Now, let's forget, for a moment, about how strange this wave-particle duality is and just focus on how it affects our questions about butts and chairs.

To understand the behavior of electrons whizzing around a nucleus in an atom, physicists use what's called Schrodinger's wave equation. When we properly solve that equation, we get what is called the electron's wave function. As the name implies, the wave function describes the electron as being spread out all around the nucleus in what can be thought of as an "electron cloud." As Sean points out, the electron cloud (it's description as a wave function) is not psychotically tiny but is the size of, well, it's the size of an atom. From the point of view of the wave function, the electron does fill the space around the nucleus and, in that way, atoms are not mostly empty space and, by inference, neither is your butt — or the chair on which it rests.

But, now comes the really interesting part (for me at least). What, exactly, is the wave function? What is it composed of? What is it that is waving in the wave function?

The formalism of quantum mechanics tells us that what we really get from the wave function (actually it's the square of the wave function) is a description of the probability that the electron will be in any particular location at any particular time around the nucleus. The "electron cloud" we physicists like to talk about is really a cloud of possibility. If you tried to ask where exactly the electron is at any moment, then the wave-particle duality kicks back in and you'd find a super-minuscule-tiny-speck of something: a particle. And, of course, that just brings us back to the "your butt is all empty space" perspective.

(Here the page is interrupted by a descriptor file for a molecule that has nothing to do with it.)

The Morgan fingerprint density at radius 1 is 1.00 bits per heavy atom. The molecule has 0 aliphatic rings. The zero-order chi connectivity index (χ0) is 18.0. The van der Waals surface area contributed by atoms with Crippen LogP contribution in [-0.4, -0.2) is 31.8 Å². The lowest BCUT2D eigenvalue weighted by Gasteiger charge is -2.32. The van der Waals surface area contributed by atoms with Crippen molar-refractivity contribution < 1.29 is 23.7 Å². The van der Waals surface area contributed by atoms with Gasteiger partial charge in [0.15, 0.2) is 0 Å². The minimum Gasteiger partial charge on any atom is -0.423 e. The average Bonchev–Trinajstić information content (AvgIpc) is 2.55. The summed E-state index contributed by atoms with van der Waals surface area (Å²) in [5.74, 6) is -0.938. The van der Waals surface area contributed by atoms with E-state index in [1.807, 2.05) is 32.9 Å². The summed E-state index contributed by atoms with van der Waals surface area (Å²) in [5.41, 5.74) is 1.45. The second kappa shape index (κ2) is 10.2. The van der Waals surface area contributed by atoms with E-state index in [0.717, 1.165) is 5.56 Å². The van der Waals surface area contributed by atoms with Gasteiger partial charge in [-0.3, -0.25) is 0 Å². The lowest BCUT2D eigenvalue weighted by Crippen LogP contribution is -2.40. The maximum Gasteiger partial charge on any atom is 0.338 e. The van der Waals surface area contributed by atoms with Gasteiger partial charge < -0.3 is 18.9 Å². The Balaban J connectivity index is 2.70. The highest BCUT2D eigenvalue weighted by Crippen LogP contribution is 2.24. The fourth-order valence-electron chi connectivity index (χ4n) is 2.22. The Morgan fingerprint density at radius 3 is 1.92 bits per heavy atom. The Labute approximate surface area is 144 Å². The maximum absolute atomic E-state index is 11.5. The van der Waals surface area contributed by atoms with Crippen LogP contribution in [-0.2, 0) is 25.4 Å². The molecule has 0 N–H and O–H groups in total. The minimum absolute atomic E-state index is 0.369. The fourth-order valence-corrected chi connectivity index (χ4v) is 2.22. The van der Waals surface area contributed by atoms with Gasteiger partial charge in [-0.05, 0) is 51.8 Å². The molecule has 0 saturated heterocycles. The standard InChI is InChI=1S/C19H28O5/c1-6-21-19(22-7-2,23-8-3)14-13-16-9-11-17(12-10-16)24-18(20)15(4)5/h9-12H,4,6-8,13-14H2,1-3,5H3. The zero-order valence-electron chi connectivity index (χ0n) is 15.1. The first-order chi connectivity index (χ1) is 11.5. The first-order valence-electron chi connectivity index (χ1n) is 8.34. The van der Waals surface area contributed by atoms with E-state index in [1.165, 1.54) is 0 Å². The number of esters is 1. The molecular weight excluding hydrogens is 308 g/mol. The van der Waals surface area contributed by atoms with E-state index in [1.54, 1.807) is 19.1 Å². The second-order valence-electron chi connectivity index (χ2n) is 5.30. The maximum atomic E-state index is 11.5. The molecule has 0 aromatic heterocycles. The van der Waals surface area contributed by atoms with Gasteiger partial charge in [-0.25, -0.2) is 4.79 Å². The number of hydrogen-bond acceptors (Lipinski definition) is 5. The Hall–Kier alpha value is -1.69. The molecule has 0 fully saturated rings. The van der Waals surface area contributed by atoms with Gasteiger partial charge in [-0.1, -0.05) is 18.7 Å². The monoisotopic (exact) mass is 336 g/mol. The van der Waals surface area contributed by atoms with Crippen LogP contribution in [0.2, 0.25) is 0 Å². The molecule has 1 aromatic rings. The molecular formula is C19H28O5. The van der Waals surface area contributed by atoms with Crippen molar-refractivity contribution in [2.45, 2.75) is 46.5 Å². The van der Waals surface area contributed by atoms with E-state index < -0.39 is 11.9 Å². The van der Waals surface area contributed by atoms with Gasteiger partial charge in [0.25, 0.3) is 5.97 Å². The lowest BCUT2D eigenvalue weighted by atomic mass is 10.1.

But, it's the explicit properties of the wave function that control so much of the atomic world's behavior. That is why asking about the fundamental reality of the wave function is so fascinating. What is this strange mathematical object which, when multiplied by itself (with some complex number stuff happening, too), gives you the probability of electron positions? Is the wave function a real in-and-of-itself part of the foundational structure of reality? Or does it, and its weirdness, reflect our interactions with the electron (whatever that electron is in-and-of-itself)? This is the place where Sean and I, and many other physicists, can hold a range of very different opinions.

Add to the argument the remarkable fact that this question has haunted quantum mechanics for a good portion of 100 years. But, like Casper the Friendly Ghost (for those who remember him), it's a good haunting. The question about the reality of the wave function tells us there is something else, something deeper, going on in quantum mechanics. It may be telling us that there are infinite parallel universes that split apart with every quantum event. It may be telling us that we never can get perfect information about the world in-and-of-itself, independent of the way we ask questions. There are many possibilities and each one has profound consequences for the nature of this reality we are all born into.

These are "big questions," indeed. And, to think it all began from pondering empty space, your chair and, of course, your butt.

Adam Frank is a co-founder of the 13.7 blog, an astrophysics professor at the University of Rochester, a book author and a self-described "evangelist of science." You can keep up with more of what Adam is thinking on Facebook and Twitter: @adamfrank4.